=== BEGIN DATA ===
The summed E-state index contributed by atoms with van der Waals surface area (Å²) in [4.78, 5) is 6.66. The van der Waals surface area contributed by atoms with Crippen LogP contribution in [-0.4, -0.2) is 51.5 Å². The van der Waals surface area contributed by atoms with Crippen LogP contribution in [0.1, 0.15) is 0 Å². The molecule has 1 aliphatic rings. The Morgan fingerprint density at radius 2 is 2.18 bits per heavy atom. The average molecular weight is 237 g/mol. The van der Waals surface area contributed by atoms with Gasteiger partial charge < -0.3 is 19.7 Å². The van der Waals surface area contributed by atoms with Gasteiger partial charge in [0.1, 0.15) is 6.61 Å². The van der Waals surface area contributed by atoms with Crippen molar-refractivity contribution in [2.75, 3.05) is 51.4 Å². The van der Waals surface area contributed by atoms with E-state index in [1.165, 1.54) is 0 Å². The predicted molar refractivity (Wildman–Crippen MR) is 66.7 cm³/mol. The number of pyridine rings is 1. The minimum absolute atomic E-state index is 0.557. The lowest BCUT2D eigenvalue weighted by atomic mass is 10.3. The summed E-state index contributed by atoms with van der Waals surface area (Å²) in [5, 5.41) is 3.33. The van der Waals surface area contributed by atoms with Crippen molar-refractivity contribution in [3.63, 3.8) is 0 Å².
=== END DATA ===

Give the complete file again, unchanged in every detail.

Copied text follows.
The summed E-state index contributed by atoms with van der Waals surface area (Å²) in [4.78, 5) is 6.66. The van der Waals surface area contributed by atoms with Crippen LogP contribution in [-0.4, -0.2) is 51.5 Å². The van der Waals surface area contributed by atoms with Crippen LogP contribution in [0.1, 0.15) is 0 Å². The molecule has 1 aliphatic rings. The Morgan fingerprint density at radius 2 is 2.18 bits per heavy atom. The average molecular weight is 237 g/mol. The van der Waals surface area contributed by atoms with Gasteiger partial charge < -0.3 is 19.7 Å². The van der Waals surface area contributed by atoms with Gasteiger partial charge in [0.1, 0.15) is 6.61 Å². The van der Waals surface area contributed by atoms with Crippen molar-refractivity contribution in [2.75, 3.05) is 51.4 Å². The van der Waals surface area contributed by atoms with E-state index in [1.165, 1.54) is 0 Å². The predicted molar refractivity (Wildman–Crippen MR) is 66.7 cm³/mol. The number of pyridine rings is 1. The minimum absolute atomic E-state index is 0.557. The lowest BCUT2D eigenvalue weighted by atomic mass is 10.3. The summed E-state index contributed by atoms with van der Waals surface area (Å²) in [5, 5.41) is 3.33. The van der Waals surface area contributed by atoms with Crippen molar-refractivity contribution in [3.63, 3.8) is 0 Å².